Sex Discrimination Act 1975
The Sex Discrimination Act 1975 (c. 65) was an Act of the Parliament of the United Kingdom which protected men and women from discrimination on the grounds of sex or marital status. The Act concerned employment, training, education, harassment, the provision of goods and services, and the disposal of premises. The Gender Recognition Act 2004 and The Sex Discrimination Act 1975 (Amendment) Regulations 2008 amended parts of this Act to apply to transsexual people. Other amendments were introduced by the Sex Discrimination Act 1986, the Employment Act 1989, the Equality Act 2006, and other legislation such as rulings by the European Court of Justice.
|Long title||An Act to render unlawful certain kinds of sex discrimination and discrimination on the ground of marriage, and establish a Commission with the function of working towards the elimination of such discrimination and promoting equality of opportunity between men and women generally; and for related purposes.|
|Citation||1975 c. 65|
|Territorial extent||England and Wales; Scotland, however not Northern Ireland|
|Royal assent||12 November 1975|
|Repealed by||Equality Act 2010|
|Text of statute as originally enacted|
The Act did not apply in Northern Ireland, however The Sex Discrimination Gender Reassignment Regulations (Northern Ireland) 1999 does.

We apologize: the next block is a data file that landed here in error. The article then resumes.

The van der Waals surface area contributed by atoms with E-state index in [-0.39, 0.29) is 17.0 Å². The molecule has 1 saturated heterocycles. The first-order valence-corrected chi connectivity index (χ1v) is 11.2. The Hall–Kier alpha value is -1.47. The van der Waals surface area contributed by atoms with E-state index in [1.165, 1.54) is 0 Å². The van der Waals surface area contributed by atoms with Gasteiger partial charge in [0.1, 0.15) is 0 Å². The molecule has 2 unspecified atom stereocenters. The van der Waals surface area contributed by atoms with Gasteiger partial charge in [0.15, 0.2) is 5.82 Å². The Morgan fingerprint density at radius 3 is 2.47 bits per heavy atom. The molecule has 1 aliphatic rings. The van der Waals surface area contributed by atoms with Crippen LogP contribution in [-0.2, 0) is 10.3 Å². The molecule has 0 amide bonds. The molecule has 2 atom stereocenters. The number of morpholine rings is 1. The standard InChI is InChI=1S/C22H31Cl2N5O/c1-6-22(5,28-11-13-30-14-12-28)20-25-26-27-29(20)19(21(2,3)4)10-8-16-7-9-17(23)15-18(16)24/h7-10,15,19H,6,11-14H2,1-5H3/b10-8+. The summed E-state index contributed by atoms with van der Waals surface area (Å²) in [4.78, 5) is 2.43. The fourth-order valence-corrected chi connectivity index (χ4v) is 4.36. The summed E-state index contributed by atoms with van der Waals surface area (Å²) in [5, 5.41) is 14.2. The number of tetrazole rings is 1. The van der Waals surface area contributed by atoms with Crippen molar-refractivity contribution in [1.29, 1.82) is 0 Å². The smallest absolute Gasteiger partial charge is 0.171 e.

The Act was repealed in full by the Equality Act 2010.
The Equal Opportunities commissionEdit
The Act established the Equal Opportunities Commission (EOC) whose main duties were to work towards the elimination of discrimination, to promote equality of opportunity between sexes and to keep under review the workings of the Sex Discrimination Act and the Equal Pay Act 1970. The EOC helped individuals bring cases to Employment Tribunals and to the courts. The EOC is now subsumed into the Equality and Human Rights Commission (EHRC). ‘Sex Discrimination’, as it is referred to in employment law, was introduced in the 1970s alongside equal pay legislation. Whilst in recent years we have seen an increase in gender pay gap reporting, it is important however to recognize that these are workplace-based and relate solely to comparing employees in the same, similar or equivalent roles in the workplace.
The EHRC was empowered to do the following: